– Erik Ronnberg

Related Work in the Catalog

Supplementary Images

Overall infrared image. Enlarge to see Lane's exquisite and sure handed preliminary drawing for the ... [more]composition. This is one of the few paintings where underdrawing is seen in the sky for the clouds. – Marcia Steele
Photo: J. Neubecker, Cleveland Museum of Art
© Cape Ann Museum
Proposed viewpoint of Lane when creating the picture. Viewpoint plottings by Erik Ronnberg using U.S... [more]. Coast Survey sketch chart of Gloucester Harbor, 1855, with modifications.
Photo: © Erik Ronnberg
Proposed viewpoint of Lane when creating the picture. Viewpoint plottings by Erik Ronnberg using U.S... [more]. Coast Survey sketch chart of Gloucester Harbor, 1855, with modifications.
Photo: © Erik Ronnberg

Provenance (Information known to date; research ongoing.)

Reverend Jeremiah Healy, Gloucester, Mass.
Addison Gilbert Hospital, Gloucester, Mass., Bequest of Reverend Jeremiah Healy, 1910.
Cape Ann Museum, Gloucester, Mass., December 13, 1978

Exhibition History

No known exhibitions.

Published References

Wilmerding, John. Paintings by Fitz Hugh Lane. Washington, DC: National Gallery of Art; in association with Harry N. Abrams, 1988., fig. 10, ill. in b/w, p. 40.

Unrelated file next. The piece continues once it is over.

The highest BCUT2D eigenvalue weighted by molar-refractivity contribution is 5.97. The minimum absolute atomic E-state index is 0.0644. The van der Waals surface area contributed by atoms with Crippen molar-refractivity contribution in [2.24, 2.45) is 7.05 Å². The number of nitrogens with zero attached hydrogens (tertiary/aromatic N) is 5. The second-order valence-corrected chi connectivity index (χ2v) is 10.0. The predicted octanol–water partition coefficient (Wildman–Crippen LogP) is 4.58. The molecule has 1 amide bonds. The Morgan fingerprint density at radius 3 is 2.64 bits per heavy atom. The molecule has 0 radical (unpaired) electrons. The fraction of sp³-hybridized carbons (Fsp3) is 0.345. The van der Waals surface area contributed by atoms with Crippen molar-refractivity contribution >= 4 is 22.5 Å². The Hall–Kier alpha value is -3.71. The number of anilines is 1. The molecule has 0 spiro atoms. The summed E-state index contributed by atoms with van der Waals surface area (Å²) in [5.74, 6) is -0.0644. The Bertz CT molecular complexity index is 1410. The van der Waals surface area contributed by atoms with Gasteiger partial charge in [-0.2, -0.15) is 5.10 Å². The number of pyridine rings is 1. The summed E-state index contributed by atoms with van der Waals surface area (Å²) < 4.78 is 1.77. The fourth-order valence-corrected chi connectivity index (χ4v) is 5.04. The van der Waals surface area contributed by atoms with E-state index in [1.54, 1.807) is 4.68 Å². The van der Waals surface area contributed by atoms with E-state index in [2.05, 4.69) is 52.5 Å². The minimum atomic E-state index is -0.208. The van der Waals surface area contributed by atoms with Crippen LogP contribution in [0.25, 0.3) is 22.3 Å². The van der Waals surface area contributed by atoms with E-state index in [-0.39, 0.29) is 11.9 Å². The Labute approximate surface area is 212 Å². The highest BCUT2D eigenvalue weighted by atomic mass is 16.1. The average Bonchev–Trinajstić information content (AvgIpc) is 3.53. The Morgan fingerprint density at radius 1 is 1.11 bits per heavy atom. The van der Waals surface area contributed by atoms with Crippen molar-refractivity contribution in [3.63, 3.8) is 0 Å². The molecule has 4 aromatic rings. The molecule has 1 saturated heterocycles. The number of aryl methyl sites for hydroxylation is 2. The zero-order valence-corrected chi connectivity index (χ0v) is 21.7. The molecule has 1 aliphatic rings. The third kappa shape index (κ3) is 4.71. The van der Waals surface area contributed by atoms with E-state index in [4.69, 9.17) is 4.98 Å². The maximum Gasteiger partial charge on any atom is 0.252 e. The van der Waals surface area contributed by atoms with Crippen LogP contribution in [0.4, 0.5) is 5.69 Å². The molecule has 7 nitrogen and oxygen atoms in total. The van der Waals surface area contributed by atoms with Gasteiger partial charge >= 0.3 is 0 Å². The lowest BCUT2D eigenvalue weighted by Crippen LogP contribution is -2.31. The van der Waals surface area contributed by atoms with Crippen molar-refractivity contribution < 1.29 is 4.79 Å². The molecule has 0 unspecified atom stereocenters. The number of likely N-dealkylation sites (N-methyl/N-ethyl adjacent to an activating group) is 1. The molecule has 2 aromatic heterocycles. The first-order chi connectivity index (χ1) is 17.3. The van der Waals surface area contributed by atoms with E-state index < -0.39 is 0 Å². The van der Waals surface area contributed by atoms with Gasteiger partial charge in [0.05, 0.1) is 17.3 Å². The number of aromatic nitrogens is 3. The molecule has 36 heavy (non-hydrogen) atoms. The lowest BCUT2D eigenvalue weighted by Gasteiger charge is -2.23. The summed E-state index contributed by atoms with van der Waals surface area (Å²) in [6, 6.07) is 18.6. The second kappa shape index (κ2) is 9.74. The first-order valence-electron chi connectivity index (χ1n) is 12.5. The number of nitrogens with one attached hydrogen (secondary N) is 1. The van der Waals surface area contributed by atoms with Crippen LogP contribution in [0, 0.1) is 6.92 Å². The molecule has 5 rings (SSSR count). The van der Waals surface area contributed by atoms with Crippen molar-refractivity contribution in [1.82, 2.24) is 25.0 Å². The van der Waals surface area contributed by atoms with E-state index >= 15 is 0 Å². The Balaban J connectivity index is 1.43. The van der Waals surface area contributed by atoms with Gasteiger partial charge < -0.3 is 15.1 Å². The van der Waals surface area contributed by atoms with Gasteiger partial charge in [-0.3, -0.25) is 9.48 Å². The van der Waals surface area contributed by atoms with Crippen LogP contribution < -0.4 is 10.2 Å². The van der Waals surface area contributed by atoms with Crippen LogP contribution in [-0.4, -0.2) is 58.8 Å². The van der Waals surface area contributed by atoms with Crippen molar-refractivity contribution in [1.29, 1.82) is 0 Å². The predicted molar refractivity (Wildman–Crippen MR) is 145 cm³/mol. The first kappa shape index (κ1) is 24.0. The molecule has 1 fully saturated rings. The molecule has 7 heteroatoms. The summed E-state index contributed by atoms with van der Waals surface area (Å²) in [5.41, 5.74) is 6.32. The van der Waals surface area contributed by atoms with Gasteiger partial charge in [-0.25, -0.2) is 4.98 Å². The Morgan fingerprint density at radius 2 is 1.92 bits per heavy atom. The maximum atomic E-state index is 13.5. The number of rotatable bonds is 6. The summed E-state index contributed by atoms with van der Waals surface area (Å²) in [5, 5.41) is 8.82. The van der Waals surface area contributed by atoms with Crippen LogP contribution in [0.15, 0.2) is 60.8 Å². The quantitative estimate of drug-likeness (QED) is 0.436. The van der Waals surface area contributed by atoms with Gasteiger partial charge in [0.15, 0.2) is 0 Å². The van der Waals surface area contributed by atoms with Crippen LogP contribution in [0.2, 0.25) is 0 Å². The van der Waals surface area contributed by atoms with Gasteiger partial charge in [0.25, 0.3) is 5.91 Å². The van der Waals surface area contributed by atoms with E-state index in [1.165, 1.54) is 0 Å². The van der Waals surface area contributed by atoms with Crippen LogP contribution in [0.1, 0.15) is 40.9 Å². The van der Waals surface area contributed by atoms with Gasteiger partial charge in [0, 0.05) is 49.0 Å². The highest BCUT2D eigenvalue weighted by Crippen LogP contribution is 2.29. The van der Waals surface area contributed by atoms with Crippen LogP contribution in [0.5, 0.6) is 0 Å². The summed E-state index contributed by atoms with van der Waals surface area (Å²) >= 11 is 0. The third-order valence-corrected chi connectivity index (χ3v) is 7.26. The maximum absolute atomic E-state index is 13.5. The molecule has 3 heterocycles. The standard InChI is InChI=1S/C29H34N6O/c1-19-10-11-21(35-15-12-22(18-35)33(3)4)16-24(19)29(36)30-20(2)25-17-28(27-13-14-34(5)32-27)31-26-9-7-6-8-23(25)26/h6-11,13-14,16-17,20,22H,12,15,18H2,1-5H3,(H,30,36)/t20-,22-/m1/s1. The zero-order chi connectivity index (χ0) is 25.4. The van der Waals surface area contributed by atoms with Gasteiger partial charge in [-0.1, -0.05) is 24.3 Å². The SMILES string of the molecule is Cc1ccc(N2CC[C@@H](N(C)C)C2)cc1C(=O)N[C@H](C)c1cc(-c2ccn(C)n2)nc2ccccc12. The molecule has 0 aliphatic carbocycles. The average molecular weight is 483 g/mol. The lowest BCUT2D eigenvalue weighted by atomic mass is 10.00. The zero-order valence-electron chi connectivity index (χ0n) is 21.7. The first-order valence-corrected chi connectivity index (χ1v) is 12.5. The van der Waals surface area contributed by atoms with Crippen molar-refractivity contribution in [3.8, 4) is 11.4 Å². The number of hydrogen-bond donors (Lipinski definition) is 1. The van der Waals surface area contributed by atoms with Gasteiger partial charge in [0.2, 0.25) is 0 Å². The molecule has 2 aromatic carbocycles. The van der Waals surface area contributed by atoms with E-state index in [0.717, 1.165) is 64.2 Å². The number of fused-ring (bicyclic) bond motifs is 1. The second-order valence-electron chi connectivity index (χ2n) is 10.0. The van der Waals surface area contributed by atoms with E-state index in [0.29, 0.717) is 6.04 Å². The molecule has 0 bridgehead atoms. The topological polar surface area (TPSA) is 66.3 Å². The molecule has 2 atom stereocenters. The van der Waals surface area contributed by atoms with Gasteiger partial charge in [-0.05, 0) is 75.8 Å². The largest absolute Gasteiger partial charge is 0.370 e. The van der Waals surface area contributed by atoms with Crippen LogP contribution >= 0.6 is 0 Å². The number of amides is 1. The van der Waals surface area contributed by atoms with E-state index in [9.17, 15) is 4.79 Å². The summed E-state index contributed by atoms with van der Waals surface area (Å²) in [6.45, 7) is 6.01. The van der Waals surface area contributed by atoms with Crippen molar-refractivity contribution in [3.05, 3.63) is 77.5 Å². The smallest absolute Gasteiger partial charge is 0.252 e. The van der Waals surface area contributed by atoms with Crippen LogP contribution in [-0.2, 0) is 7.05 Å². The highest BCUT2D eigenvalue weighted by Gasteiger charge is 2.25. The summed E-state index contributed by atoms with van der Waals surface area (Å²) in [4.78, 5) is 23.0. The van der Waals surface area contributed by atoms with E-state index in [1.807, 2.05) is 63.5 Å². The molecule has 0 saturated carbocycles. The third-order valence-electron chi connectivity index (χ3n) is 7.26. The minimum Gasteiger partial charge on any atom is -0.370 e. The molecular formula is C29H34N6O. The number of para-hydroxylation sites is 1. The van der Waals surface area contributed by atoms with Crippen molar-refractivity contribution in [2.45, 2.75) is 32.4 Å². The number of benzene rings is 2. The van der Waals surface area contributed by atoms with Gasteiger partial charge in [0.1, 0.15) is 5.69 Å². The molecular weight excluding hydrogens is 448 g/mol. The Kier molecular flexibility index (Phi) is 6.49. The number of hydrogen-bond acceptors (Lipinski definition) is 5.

Ronnberg, Erik A.R., Jr. "Views of Fort Point: Fitz Hugh Lane's Images of a Gloucester Landmark." Cape Ann Historical Association Newsletter 26, no. 2–4 (April, July, September 2004)., fig. 3. ⇒ includes text
Wilmerding, John. Fitz Henry Lane. Gloucester, MA: Cape Ann Historical Association, 2005. Reprint of Fitz Hugh Lane, by John Wilmerding. New York: Praeger, 1971. Includes new information regarding the artist's name., ill. 30, text, p. 42.
Craig, James. Fitz H. Lane: An Artist's Voyage through Nineteenth-Century America. Charleston, SC: The History Press, 2006., pl. 18.
Newton, Travers, and Marcia Steele. "The Series Paintings of Fitz Henry Lane: From Field Sketch to Studio Painting." In Emil Bosshard, Paintings Conservator (1945–2006): Essays by Friends and Colleagues, edited by Maria de Peverelli, Mario Grassi, and Hans-Christoph von Imhoff. Florence: Centro Di, 2009, pp. 194–215., fig. 7, p. 204. ⇒ includes text
Lovell, Margaretta. "'Fitz Henry Lane, Spectateur de l'Histoire' ('Watching History—Fitz Henry Lane and the Revolutionary Past in Antebellum New England')." In Refaire L'Amerique: Imaginaire et Histoire des Etats-Unis, Didier Aubert & Helene Quanquin. Paris: Presses Sorbonne Nouvelle, 2011, pp. 47–61., fig. 5, p. 57. ⇒ includes text
Citation: "The Old Fort and Ten Pound Island, Gloucester, 1850s (inv. 30)." Fitz Henry Lane Online. Cape Ann Museum. http://fitzhenrylaneonline.org/catalog/entry.php?id=30 (accessed June 25, 2019).
Record last updated March 6, 2017. Please note that the information on this and all pages is periodically reviewed and subject to change.